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# [Solved]: Why are comparisons so expensive on a GPU?

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Problem Detail:

While trying to improve the performance of my collision detection class, I found that ~80% of the time spent at the gpu, it spent on if/else conditions just trying to figure out the bounds for the buckets it should loop through.

More precisely:

1. each thread gets an ID, by that ID it fetches its triangle from the memory (3 integers each) and by those 3 it fetches its vertices(3 floats each).

2. Then it transforms the vertices into integer grid points (currently 8x8x8) and transforms them into the triangle bounds on that grid

3. To transform the 3 points into bounds, it finds the min/max of each dimension among each of the points

Since the programming language I am using is missing a minmax intrinsic, I made one myself, looks like this:

procedure MinMax(a, b, c):    local min, max     if a > b:       max = a       min = b    else:       max = b       min = a    if c > max:       max = c    else:       if c < min:          min = c     return (min, max) 

So on the average it should be 2.5 * 3 *3 = 22.5 comparisons which ends up eating up way more time than the actual triangle - edge intersection tests (around 100 * 11-50 instructions).

In fact, I found that pre-calculating the required buckets on the cpu (single threaded, no vectorization), stacking them in a gpu view along with bucket definition and making the gpu do ~4 extra reads per thread was 6 times faster than trying to figure out the bounds on the spot. (note that they get recalculated before every execution since I'm dealing with dynamic meshes)

So why is the comparison so horrendously slow on a gpu?

#### Answered By : Wandering Logic

GPUs are SIMD architectures. In SIMD architectures every instruction needs to be executed for every element that you process. (There's an exception to this rule, but it rarely helps).

So in your MinMax routine not only does every call need to fetch all three branch instructions, (even if on average only 2.5 are evaluated), but every assignment statement takes up a cycle as well (even if it doesn't actually get "executed").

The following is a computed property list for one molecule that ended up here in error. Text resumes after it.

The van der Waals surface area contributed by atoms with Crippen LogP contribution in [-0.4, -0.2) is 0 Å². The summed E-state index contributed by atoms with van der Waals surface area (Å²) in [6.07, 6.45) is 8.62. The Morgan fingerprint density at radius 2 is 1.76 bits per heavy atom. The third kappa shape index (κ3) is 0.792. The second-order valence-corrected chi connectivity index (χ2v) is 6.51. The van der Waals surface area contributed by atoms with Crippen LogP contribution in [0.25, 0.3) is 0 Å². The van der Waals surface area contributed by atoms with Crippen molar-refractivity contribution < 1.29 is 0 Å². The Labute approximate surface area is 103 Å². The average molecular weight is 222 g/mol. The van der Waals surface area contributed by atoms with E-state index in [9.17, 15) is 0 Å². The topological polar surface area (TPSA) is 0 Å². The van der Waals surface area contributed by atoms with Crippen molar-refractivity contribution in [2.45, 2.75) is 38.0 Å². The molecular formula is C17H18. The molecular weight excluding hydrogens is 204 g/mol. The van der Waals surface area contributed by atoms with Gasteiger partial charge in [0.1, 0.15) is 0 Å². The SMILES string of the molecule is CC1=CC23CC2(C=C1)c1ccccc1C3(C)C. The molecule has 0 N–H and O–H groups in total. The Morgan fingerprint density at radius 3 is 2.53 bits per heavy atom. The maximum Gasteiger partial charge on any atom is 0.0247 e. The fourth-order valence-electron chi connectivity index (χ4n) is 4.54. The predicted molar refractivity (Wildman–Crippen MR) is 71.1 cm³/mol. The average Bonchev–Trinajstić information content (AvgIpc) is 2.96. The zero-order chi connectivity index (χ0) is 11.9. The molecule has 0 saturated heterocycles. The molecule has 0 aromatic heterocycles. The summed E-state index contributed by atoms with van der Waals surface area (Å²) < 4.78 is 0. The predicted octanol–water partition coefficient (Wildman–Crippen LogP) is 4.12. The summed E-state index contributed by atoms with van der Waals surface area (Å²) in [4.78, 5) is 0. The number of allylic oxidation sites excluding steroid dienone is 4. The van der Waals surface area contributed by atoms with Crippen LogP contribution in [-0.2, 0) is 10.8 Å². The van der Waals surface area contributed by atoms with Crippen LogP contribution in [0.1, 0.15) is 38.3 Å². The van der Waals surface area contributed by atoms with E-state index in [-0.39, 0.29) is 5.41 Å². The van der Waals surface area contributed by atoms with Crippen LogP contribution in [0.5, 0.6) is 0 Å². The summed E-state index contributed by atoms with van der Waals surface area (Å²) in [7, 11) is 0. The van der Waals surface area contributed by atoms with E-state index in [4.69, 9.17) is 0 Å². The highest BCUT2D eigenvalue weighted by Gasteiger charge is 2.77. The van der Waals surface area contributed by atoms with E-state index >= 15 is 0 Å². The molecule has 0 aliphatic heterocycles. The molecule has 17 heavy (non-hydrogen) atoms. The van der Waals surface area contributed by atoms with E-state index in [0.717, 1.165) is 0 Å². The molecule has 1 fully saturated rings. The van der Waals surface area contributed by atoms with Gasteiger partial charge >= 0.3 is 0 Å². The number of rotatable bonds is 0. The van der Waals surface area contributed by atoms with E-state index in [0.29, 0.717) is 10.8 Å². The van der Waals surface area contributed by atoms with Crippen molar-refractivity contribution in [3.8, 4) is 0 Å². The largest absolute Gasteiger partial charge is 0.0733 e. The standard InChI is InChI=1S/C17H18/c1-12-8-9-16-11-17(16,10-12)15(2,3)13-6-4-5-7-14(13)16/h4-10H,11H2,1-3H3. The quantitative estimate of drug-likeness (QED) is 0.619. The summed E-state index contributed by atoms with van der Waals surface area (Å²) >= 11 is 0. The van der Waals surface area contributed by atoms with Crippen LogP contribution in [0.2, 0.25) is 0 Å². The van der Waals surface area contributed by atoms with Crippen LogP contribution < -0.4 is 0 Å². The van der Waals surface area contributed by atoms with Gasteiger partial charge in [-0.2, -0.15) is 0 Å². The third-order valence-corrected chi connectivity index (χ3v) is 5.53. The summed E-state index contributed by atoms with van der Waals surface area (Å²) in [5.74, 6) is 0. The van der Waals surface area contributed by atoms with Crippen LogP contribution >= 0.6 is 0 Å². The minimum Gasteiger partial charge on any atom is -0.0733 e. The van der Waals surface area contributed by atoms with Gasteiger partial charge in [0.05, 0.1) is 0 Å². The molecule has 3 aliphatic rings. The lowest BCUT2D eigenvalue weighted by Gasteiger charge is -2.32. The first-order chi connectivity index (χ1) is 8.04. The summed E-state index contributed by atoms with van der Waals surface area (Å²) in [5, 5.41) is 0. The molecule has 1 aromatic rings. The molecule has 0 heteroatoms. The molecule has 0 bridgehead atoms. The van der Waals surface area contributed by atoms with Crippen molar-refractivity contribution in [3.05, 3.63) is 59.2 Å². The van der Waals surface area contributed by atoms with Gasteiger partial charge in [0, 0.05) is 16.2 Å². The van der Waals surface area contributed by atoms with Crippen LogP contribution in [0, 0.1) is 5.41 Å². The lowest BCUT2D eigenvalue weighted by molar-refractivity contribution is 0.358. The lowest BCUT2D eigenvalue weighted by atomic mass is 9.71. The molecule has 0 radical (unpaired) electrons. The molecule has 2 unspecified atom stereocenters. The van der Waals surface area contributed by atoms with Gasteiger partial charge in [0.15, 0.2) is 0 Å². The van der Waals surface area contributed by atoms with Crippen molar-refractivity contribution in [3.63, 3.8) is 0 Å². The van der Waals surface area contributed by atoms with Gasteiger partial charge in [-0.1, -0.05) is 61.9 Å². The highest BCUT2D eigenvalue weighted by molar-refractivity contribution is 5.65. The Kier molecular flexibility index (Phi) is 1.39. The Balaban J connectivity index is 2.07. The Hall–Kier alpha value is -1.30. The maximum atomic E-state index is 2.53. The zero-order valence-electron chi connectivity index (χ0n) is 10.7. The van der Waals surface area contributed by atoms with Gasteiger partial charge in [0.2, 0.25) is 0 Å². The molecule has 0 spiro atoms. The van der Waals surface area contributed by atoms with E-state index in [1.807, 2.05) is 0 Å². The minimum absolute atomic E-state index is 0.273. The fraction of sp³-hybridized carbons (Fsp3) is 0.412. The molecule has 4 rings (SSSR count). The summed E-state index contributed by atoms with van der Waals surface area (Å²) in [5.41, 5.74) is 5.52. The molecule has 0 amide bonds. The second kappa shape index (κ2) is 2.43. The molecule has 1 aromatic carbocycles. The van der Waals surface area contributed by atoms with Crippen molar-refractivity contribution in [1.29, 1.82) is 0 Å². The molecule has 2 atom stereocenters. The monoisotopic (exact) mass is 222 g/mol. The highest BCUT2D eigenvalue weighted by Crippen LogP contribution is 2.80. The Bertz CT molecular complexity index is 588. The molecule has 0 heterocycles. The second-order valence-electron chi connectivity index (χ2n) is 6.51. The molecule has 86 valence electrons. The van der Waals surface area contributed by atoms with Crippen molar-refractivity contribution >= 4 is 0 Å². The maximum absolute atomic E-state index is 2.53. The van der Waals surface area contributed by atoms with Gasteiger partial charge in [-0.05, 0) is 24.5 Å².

This problem is sometimes called thread divergence. If your machine has something like 32 SIMD execution lanes, it will still have only a single fetch unit. (Here the term "thread" basically means "SIMD execution lane".) So internally each SIMD execution lane has a "I'm enabled/disabled" bit, and the branches actually just manipulate that bit. (The exception is that at the point where every SIMD lane becomes disabled, the fetch unit will generally jump directly to the "else" clause.)

So in your code, every SIMD execution lane is doing:

compare (a > b) assign (max = a if a>b) assign (min = b if a>b) assign (max = b if not(a>b)) assign (min = a if not(a>b)) compare (c > max) assign (max = c if c>max) compare (c < min if not(c>max)) assign (min = c if not(c>max) and c<min) 

It may be the case that on some GPUs this conversion of conditionals to predication is slower if the GPU is doing it itself. As pointed out by @PaulA.Clayton, if your programming language and architecture has a predicated conditional move operation (especially one of the form if (c) x = y else x = z) you might be able to do better. (But probably not much better).

Also, placing the c < min conditional inside the else of c > max is unnecessary. It certainly isn't saving you anything, and (given that the GPU has to automatically convert it to predication) may actually be hurting to have it nested in two different conditionals.